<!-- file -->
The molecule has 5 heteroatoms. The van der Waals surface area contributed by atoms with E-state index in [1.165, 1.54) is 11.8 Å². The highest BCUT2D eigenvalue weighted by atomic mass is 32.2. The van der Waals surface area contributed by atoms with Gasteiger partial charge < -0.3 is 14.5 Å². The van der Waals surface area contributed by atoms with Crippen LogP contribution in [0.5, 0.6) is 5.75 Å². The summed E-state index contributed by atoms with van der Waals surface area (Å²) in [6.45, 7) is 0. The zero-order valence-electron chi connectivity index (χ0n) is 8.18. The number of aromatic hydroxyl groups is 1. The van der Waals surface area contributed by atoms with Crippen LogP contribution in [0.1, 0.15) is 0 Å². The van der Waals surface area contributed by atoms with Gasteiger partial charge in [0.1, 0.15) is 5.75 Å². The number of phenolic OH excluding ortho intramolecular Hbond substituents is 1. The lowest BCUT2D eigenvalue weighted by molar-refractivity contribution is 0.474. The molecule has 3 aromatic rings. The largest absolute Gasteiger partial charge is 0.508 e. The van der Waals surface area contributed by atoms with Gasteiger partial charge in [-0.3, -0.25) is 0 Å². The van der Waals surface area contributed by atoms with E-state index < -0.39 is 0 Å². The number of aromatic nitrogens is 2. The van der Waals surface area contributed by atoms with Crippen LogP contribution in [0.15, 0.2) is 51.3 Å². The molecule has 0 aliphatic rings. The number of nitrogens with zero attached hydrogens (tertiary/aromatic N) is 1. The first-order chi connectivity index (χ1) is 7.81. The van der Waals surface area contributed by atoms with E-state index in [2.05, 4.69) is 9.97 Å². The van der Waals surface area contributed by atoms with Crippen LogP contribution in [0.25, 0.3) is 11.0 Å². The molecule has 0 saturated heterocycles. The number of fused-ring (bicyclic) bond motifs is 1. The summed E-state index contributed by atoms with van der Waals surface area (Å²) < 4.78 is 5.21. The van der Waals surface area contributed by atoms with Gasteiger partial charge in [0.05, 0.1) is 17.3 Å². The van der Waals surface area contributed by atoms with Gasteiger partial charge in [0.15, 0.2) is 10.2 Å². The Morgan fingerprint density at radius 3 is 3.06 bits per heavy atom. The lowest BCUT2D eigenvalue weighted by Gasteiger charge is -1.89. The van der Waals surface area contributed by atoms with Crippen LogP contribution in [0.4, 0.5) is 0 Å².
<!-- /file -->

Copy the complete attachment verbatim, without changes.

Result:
The molecule has 5 heteroatoms. The van der Waals surface area contributed by atoms with E-state index in [1.165, 1.54) is 11.8 Å². The highest BCUT2D eigenvalue weighted by atomic mass is 32.2. The van der Waals surface area contributed by atoms with Gasteiger partial charge < -0.3 is 14.5 Å². The van der Waals surface area contributed by atoms with Crippen LogP contribution in [0.5, 0.6) is 5.75 Å². The summed E-state index contributed by atoms with van der Waals surface area (Å²) in [6.45, 7) is 0. The zero-order valence-electron chi connectivity index (χ0n) is 8.18. The number of aromatic hydroxyl groups is 1. The van der Waals surface area contributed by atoms with Crippen LogP contribution in [0.1, 0.15) is 0 Å². The van der Waals surface area contributed by atoms with Gasteiger partial charge in [0.1, 0.15) is 5.75 Å². The number of phenolic OH excluding ortho intramolecular Hbond substituents is 1. The lowest BCUT2D eigenvalue weighted by molar-refractivity contribution is 0.474. The molecule has 3 aromatic rings. The largest absolute Gasteiger partial charge is 0.508 e. The van der Waals surface area contributed by atoms with Gasteiger partial charge in [-0.3, -0.25) is 0 Å². The van der Waals surface area contributed by atoms with E-state index < -0.39 is 0 Å². The number of aromatic nitrogens is 2. The van der Waals surface area contributed by atoms with Crippen LogP contribution in [0.15, 0.2) is 51.3 Å². The molecule has 0 aliphatic rings. The number of nitrogens with zero attached hydrogens (tertiary/aromatic N) is 1. The first-order chi connectivity index (χ1) is 7.81. The van der Waals surface area contributed by atoms with E-state index in [2.05, 4.69) is 9.97 Å². The van der Waals surface area contributed by atoms with Crippen LogP contribution in [0.25, 0.3) is 11.0 Å². The molecule has 0 saturated heterocycles. The number of fused-ring (bicyclic) bond motifs is 1. The summed E-state index contributed by atoms with van der Waals surface area (Å²) < 4.78 is 5.21. The van der Waals surface area contributed by atoms with Gasteiger partial charge in [0.05, 0.1) is 17.3 Å². The van der Waals surface area contributed by atoms with Gasteiger partial charge in [0.15, 0.2) is 10.2 Å². The Morgan fingerprint density at radius 3 is 3.06 bits per heavy atom. The lowest BCUT2D eigenvalue weighted by Gasteiger charge is -1.89. The van der Waals surface area contributed by atoms with Crippen LogP contribution in [0.4, 0.5) is 0 Å².